The COVID-19 pandemic has made a number of people revisit their old gaming consoles to alleviate the boredom of being indoors. As for me, however – my days of console gaming are over. The last gaming console I ever owned was the first PlayStation, back when I was 9 years old. I stopped console gaming when I turned 17 or 18, eventually dropping out when I became 19.
But even though I kept the old PlayStation console in our attic, some games have left an indelible mark in me as a gamer. More than twenty years on, some of these titles would either get a remastered version or serve as a basis for other franchise titles. I’m at that point in my life where even the latest edition of a gaming console is a frivolity for me. But give me a good laptop and an emulator, and I’d gladly play these games again and reminisce!
Here are three games that have left behind a lasting memory on me.
Ehrgeiz: God Bless The Ring
Way before Dissidia: Final Fantasy where heroes and villains from the franchise fought against each other, there was this fighting game called Ehrgeiz: God Bless The Ring. It notably featured a number of characters from Final Fantasy VIII, and a separate quest mode featuring some elements of the main game. I managed to finish this mode called Brand New Quest, but I found its ending rather short and underwhelming.
FF7 characters available from the start include Cloud Strife, Tifa, and Sephiroth – with Yuffie Kisaragi, Vincent Valentine and Zack Fair unlockable with multiple playthroughs. Brand New Quest main protagonists Koji Masuda and Claire Andrews are also unlockable in the main game. Whichever character you use, the most challenging part here is beating the final boss while the credits roll!
Squaresoft (now Square Enix) and DreamFactory were the ones behind this title. Unfortunately, there has been no news if Ehrgeiz: God Bless The Ring would see a reboot.
Jade Cocoon: Story of the Tamamayu
Jade Cocoon: Story of the Tamamayu is one of the rather underrated role-playing games for the PS1. It featured character designs from Katsuya Kondō, the animator behind KiKi’s Delivery Service. While some of the cutscenes were rather dragging, the surreal forest environment and soundtrack reminiscent of tribal music left a lasting impression.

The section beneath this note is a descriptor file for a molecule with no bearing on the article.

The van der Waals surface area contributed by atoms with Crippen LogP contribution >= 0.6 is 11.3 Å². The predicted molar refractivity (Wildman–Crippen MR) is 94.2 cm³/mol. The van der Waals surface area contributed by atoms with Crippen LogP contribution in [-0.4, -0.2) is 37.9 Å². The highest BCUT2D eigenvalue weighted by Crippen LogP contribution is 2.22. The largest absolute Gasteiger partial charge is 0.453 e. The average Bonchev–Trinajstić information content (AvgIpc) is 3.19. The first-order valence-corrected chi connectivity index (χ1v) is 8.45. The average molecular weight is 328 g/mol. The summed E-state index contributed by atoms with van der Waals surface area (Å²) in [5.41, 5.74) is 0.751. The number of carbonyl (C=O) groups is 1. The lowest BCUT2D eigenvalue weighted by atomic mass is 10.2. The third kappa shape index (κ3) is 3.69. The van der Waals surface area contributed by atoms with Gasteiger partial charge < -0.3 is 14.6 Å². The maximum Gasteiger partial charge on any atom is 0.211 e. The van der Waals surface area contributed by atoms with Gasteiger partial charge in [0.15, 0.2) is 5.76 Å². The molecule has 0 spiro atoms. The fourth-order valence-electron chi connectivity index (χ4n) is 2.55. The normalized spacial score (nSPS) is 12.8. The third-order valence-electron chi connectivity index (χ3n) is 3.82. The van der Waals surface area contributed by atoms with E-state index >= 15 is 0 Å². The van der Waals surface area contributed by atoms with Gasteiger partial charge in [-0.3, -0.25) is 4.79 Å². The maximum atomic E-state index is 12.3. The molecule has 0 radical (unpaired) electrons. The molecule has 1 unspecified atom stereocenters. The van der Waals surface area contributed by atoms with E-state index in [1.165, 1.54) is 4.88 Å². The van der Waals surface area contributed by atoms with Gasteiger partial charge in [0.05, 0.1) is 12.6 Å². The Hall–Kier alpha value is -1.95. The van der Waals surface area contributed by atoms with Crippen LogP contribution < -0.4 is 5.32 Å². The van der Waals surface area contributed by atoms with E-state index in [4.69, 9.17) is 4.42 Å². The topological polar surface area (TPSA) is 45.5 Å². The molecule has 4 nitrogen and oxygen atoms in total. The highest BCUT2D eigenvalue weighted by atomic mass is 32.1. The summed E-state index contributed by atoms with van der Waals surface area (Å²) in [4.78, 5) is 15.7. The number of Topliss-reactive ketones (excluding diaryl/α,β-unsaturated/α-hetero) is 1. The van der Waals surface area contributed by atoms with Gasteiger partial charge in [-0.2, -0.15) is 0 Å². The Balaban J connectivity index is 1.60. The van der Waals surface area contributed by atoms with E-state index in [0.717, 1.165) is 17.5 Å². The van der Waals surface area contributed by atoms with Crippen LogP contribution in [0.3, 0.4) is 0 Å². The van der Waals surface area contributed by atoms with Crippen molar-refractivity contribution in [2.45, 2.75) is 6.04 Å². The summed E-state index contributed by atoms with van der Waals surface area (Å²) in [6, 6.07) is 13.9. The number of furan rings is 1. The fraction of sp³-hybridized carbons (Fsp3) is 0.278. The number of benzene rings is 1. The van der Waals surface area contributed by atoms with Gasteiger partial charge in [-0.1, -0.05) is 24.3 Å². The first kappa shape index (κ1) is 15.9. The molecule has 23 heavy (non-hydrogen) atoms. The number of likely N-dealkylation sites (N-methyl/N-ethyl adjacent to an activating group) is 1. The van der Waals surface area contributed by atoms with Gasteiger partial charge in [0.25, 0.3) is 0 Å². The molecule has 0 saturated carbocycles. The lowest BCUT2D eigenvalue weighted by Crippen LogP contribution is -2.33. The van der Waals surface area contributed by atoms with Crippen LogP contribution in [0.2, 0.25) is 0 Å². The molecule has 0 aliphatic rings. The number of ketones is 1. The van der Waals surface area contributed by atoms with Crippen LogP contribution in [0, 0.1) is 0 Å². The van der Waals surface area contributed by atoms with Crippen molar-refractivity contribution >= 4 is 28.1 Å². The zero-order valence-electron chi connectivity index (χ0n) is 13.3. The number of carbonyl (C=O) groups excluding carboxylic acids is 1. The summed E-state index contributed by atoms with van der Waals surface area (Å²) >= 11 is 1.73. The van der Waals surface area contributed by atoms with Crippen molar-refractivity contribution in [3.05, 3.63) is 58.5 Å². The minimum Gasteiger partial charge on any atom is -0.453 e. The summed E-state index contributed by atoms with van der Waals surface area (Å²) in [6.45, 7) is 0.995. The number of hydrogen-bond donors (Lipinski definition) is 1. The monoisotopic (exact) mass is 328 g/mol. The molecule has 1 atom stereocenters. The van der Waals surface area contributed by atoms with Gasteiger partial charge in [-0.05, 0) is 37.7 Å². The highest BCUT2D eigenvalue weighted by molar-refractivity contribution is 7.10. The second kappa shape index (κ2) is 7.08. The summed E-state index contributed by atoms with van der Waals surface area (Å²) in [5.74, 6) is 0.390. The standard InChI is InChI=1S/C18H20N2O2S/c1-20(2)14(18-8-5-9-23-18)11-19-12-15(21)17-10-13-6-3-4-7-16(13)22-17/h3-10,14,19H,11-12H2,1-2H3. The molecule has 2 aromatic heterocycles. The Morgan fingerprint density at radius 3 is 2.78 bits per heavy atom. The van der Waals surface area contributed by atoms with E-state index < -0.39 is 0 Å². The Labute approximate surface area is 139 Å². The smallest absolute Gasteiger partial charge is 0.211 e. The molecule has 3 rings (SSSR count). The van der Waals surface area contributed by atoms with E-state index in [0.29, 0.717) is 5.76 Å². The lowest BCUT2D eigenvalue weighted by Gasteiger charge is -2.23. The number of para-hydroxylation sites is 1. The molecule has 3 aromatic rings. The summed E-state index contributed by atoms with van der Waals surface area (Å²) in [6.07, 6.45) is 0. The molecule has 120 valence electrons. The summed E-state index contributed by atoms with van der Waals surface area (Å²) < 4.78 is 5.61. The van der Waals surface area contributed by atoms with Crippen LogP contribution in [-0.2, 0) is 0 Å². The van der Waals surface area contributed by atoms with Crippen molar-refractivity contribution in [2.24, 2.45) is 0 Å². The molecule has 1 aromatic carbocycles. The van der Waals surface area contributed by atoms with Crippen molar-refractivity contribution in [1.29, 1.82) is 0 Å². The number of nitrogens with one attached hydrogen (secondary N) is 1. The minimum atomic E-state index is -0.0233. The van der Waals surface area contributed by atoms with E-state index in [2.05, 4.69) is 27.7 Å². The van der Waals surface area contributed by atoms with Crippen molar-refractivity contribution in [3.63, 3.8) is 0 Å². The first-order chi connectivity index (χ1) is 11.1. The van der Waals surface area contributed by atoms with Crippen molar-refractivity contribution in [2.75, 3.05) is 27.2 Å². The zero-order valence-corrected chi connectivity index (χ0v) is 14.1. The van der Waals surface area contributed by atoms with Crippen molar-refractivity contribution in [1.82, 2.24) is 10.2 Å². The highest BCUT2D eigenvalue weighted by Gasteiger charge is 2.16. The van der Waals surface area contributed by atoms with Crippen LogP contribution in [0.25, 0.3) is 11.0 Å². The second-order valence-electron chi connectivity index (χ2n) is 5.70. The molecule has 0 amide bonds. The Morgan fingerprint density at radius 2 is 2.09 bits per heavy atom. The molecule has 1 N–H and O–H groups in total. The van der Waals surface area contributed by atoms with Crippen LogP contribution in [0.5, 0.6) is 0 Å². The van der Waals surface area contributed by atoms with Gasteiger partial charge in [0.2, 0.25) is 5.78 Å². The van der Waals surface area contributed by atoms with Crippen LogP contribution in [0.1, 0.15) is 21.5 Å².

The game’s capture mechanism is similar to that of Pokémon – enemy minions need to be weakened first before they can be caught. Most of the creatures in Jade Cocoon: Story of the Tamamayu look like insects (as the name implies), but some of them are also modeled after aquatic creatures and other members of the animal kingdom. The turn-based system can be a hassle at times, especially when multiple enemies are involved. I finished this game but didn’t bother to go through the Eternal Corridor after the first playthrough.
Genki and Crave Entertainment brought Jade Cocoon: Story of the Tamamayu to life, but the latter company folded up in 2012. Meanwhile, Genki went on to produce racing games and the Kengo franchise – a spiritual successor to Square Enix’s Bushido Blade series.
Monster Rancher 2
Many gamers cite Monster Rancher 2 as one of the games that left a lasting impression on them – myself included. This early example of a life simulation game was proposed as a more settled version of other monster titles compared to its contemporaries Pokémon and Digimon. Players raise their monsters on a ranch, experience the four seasons, join monster tourneys, and participate in expeditions.
Getting rare monsters is the game’s main challenge – and creating mixed-breed monsters adds to the excitement. Monsters you obtain impart certain attributes (e.g. space / futuristic, desert / Middle Eastern, armored, evil, godly / angelic, etc.) to your existing creature. Despite playing this game many times, I have yet to make a monster reach the so-called Major 4. Most creatures I obtain die within a span of two years at most – but a lot of YouTube videos now have tutorials on how to breed monsters beyond that duration.
Monster Rancher 2 is one of the main titles developed by Tecmo before it merged with game developer Koei (of Dynasty Warriors fame). More than 20 years later, Koei Tecmo released a re-mastered version of the game. Unfortunately, only the Japanese version is available for now – with an English release seemingly in the pipes.
How about you? What particular titles from this console still stay with you until now? What PS1 titles did you rediscover while on lockdown?
That’s it for this throwback post; until the next entry, stay safe!